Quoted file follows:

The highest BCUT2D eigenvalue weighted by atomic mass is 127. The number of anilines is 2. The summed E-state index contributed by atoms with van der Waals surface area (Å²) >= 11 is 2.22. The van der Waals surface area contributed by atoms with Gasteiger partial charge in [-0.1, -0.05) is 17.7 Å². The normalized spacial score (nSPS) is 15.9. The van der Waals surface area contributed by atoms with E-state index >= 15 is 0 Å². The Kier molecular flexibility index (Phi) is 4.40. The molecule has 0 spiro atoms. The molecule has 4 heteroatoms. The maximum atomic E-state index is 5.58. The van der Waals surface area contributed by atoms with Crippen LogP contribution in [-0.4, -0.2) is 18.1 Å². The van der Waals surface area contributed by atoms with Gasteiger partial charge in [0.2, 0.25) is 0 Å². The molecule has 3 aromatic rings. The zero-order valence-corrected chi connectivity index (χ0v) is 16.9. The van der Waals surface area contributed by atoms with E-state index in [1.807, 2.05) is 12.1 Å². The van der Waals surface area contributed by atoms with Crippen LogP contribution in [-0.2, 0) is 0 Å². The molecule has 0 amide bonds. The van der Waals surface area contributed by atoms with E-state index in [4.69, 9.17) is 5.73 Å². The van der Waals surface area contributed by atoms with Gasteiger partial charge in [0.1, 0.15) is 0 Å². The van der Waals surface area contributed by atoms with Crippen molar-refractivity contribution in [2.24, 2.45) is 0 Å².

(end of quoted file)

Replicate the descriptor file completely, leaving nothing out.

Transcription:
The highest BCUT2D eigenvalue weighted by atomic mass is 127. The number of anilines is 2. The summed E-state index contributed by atoms with van der Waals surface area (Å²) >= 11 is 2.22. The van der Waals surface area contributed by atoms with Gasteiger partial charge in [-0.1, -0.05) is 17.7 Å². The normalized spacial score (nSPS) is 15.9. The van der Waals surface area contributed by atoms with E-state index >= 15 is 0 Å². The Kier molecular flexibility index (Phi) is 4.40. The molecule has 0 spiro atoms. The molecule has 4 heteroatoms. The maximum atomic E-state index is 5.58. The van der Waals surface area contributed by atoms with Crippen LogP contribution in [-0.4, -0.2) is 18.1 Å². The van der Waals surface area contributed by atoms with Gasteiger partial charge in [0.2, 0.25) is 0 Å². The molecule has 3 aromatic rings. The zero-order valence-corrected chi connectivity index (χ0v) is 16.9. The van der Waals surface area contributed by atoms with E-state index in [1.807, 2.05) is 12.1 Å². The van der Waals surface area contributed by atoms with Crippen LogP contribution in [-0.2, 0) is 0 Å². The molecule has 0 amide bonds. The van der Waals surface area contributed by atoms with E-state index in [4.69, 9.17) is 5.73 Å². The van der Waals surface area contributed by atoms with Gasteiger partial charge in [0.1, 0.15) is 0 Å². The van der Waals surface area contributed by atoms with Crippen molar-refractivity contribution in [2.24, 2.45) is 0 Å².